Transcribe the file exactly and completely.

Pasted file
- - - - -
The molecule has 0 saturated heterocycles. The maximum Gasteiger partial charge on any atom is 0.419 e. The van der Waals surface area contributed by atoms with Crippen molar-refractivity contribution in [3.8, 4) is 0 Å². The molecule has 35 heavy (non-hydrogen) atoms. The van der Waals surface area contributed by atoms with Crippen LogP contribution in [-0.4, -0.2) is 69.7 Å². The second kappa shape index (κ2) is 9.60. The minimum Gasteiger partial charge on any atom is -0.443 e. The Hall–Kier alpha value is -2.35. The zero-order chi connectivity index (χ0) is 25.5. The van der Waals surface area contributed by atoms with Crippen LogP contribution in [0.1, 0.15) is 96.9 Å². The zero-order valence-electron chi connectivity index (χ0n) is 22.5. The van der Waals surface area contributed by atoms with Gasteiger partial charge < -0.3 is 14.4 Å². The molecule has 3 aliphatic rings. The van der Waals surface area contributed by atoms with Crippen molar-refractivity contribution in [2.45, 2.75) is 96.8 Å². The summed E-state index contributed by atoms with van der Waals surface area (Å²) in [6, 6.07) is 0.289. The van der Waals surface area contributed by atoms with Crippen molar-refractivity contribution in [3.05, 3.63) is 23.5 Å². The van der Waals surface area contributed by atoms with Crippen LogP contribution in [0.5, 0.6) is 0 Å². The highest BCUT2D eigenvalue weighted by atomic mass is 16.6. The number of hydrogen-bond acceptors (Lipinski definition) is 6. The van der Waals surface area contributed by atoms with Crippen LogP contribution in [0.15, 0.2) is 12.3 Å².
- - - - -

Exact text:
The molecule has 0 saturated heterocycles. The maximum Gasteiger partial charge on any atom is 0.419 e. The van der Waals surface area contributed by atoms with Crippen molar-refractivity contribution in [3.8, 4) is 0 Å². The molecule has 35 heavy (non-hydrogen) atoms. The van der Waals surface area contributed by atoms with Crippen LogP contribution in [-0.4, -0.2) is 69.7 Å². The second kappa shape index (κ2) is 9.60. The minimum Gasteiger partial charge on any atom is -0.443 e. The Hall–Kier alpha value is -2.35. The zero-order chi connectivity index (χ0) is 25.5. The van der Waals surface area contributed by atoms with Crippen LogP contribution in [0.1, 0.15) is 96.9 Å². The zero-order valence-electron chi connectivity index (χ0n) is 22.5. The van der Waals surface area contributed by atoms with Gasteiger partial charge < -0.3 is 14.4 Å². The molecule has 3 aliphatic rings. The van der Waals surface area contributed by atoms with Crippen molar-refractivity contribution in [2.45, 2.75) is 96.8 Å². The summed E-state index contributed by atoms with van der Waals surface area (Å²) in [6, 6.07) is 0.289. The van der Waals surface area contributed by atoms with Crippen molar-refractivity contribution in [3.05, 3.63) is 23.5 Å². The van der Waals surface area contributed by atoms with Crippen LogP contribution in [0.5, 0.6) is 0 Å². The highest BCUT2D eigenvalue weighted by atomic mass is 16.6. The number of hydrogen-bond acceptors (Lipinski definition) is 6. The van der Waals surface area contributed by atoms with Crippen LogP contribution in [0.15, 0.2) is 12.3 Å².